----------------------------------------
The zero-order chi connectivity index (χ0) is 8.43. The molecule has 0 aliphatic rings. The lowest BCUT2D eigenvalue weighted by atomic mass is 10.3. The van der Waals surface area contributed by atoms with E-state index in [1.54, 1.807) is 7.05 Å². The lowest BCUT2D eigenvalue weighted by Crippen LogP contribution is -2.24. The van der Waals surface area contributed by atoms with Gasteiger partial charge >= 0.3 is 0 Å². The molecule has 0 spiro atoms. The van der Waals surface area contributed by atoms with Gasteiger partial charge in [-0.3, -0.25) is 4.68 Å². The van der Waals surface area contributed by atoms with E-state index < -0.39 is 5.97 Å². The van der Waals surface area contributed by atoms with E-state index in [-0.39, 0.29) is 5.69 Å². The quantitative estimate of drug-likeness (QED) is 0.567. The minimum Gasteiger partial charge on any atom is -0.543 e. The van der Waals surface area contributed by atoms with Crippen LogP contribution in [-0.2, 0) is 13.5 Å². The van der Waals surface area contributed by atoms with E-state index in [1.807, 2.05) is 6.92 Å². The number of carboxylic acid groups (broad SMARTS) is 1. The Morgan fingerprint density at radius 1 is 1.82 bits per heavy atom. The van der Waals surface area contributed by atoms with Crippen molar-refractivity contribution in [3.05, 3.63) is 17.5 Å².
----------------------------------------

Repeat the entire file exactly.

The zero-order chi connectivity index (χ0) is 8.43. The molecule has 0 aliphatic rings. The lowest BCUT2D eigenvalue weighted by atomic mass is 10.3. The van der Waals surface area contributed by atoms with E-state index in [1.54, 1.807) is 7.05 Å². The lowest BCUT2D eigenvalue weighted by Crippen LogP contribution is -2.24. The van der Waals surface area contributed by atoms with Gasteiger partial charge >= 0.3 is 0 Å². The molecule has 0 spiro atoms. The van der Waals surface area contributed by atoms with Gasteiger partial charge in [-0.3, -0.25) is 4.68 Å². The van der Waals surface area contributed by atoms with E-state index < -0.39 is 5.97 Å². The van der Waals surface area contributed by atoms with E-state index in [-0.39, 0.29) is 5.69 Å². The quantitative estimate of drug-likeness (QED) is 0.567. The minimum Gasteiger partial charge on any atom is -0.543 e. The van der Waals surface area contributed by atoms with Crippen LogP contribution in [-0.2, 0) is 13.5 Å². The van der Waals surface area contributed by atoms with E-state index in [1.807, 2.05) is 6.92 Å². The number of carboxylic acid groups (broad SMARTS) is 1. The Morgan fingerprint density at radius 1 is 1.82 bits per heavy atom. The van der Waals surface area contributed by atoms with Crippen molar-refractivity contribution in [3.05, 3.63) is 17.5 Å².